There are several journeys at play here: the girls relationship with their mother; the oldest sister, Delphine's social and political education; the youngest sister, Fern/Afua's growth from carrying a baby-doll to becoming a poet; and the reader's re-education to the fact that children are always directly impacted by everything in our communities on small and even global scales.  Williams-Garcia notes at the end of her book that she did a lot of research to help her do justice to climate of the times, and she adds:
I wanted to write this story for those children who witnessed and were part of necessary change.  Yes.  There were children.
 It is her attention to the detail of the children, her strongest characters, which give the book a lot of charm and make it a really enjoyable, energetic, read.  There is a wonderful balance among the characters: aside from their personalities and interests, the older sister takes care of the younger sister, while the middle sister clamors for attention of her own and runs off befriending other girls.  Also, each is viewed similarly by the mother at the start of the book, then that view separates as Delphine is allowed privileges the other two are not.  Interestingly, the youngest receives the negative attention, while the middle, Vonetta, receives hardly a glance by the mother throughout the novel until the very last scene.

Meanwhile, part of me doesn't see this as a novel about the girls, even though the oldest, Delphine, narrates it.  I am so tempted to say that this is indeed the mother's novel.  It is her story.  Their mother starts as an enormous physical and emotional barrier and slowly throughout the novel, each layer of her wall comes down: she abandoned the girls before the story starts; when they finally meet her she throws the girls out of her house all day; she doesn't cook for them; she forbids them to go into her kitchen; she refuses to call her youngest daughter by her name, she just calls her 'Little Girl,' and she doesn't even physically touch them, no warm hug, no hand on the back or in the hair; and then bit by bit the girls make progress, which I don't want to reveal, until the final moments of the novel.

Standing in line to board the plane to return home to Brooklyn, the girls physically begin to tremble and shake.  Tears?  Perhaps.  But there is a sense in Garcia-Williams' writing that this is a more base emotion, something erupting from the core of what it is to be human.  The girls need to hug their mother...for the first time:
How do you fly three thousand miles to meet the mother you hadn't seen since you needed her milk, needed to be picked up, or were four going on five, and not throw your arms around her, whether she wanted you to or not?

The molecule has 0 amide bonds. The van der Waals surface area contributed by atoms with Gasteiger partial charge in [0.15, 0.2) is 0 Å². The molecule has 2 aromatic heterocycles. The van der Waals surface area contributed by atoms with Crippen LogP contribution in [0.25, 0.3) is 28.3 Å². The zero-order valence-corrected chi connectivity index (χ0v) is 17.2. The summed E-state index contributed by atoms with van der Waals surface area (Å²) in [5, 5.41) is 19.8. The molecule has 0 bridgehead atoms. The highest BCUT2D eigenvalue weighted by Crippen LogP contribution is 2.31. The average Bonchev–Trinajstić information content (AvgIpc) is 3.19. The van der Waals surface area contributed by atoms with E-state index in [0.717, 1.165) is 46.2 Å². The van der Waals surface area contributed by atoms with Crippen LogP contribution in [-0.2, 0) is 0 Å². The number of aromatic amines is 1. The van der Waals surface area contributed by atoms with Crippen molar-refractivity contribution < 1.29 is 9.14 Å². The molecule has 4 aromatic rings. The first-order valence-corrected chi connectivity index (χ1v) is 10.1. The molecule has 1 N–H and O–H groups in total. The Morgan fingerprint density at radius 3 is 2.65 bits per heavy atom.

The girls get their hug, but reading between the lines, Cecile/NZila gets her hug.  And an education.  She has daughters and always will have daughters.

Highly recommended for 6th grade through 8th grade (and beyond) this is a terrific story just for story's sake, but it will also be a nice teaching tool in a creative writing class because some of the author's skills here are just so strong.


Friday, December 3, 2010

YA Book Review: A Million Shades of Gray

Cynthia Kadohata's novel A Million Shades of Gray is set in the heart of South Vietnam in 1975 not long after the Americans have pulled out of the Vietnam War.  The North and the Vietcong are on the move again.  Villagers in the South flee to the jungles.  Yet, this isn't a war story.  It is a love story between a boy and an elephant.

At age 11, Y'Tin seeks to become the youngest elephant handler in the village.  He trains daily with an elephant named Lady.  By the time Y'Tin is 13 Y'Tin connects with Lady.  He does not use the crude and cruel hook to force his elephant to respond to him.  Instead, he patiently forms a connection.  When scolded about not using a hook, Y'Tin replies, "But I want her to like me."  Y'Tin's trainer, a 16 year old boy, uses a hook on his own elephant and keeps reminding Y'Tin that you don't want the elephant to like you, you want the elephant to respect you.

As Lady's sole handler, Y'Tin has indeed become the youngest handler in the village and has witnessed the death of her first calf, named Mountain.  No human to their knowledge has ever been able to keep an elephant calf alive while in captivity.  As Lady wallows in depression, she does not eat and begins to show signs of starvation.  Y'Tin also forgoes food, and lays with Lady and her sorrow.  Eventually, he begins to mush up food for her, and she takes it.  The bond is forever forged.

What I like in the story is the author's ability to allow Y'Tin to change.  Once settled in as Lady's handler he truly believes and wants to stay with her for as long as she lives.  If that occurred, and that isn't unusual, that would make Y'Tin about 50 years old at the end of Lady's life.  Only at that time would he consider leaving and perhaps opening an elephant training school someplace such as Thailand.

There is an ebb and flow of connection and disconnection between Y'Tin and Lady.  The Vietcong storm Y'Tin's village which sends many fleeing into the jungle.  Those captured are executed.  Y'Tin and Lady are physically separated for days in all of the confusion.  When Y'Tin finds Lady they reconnect and we learn that Lady is pregnant again.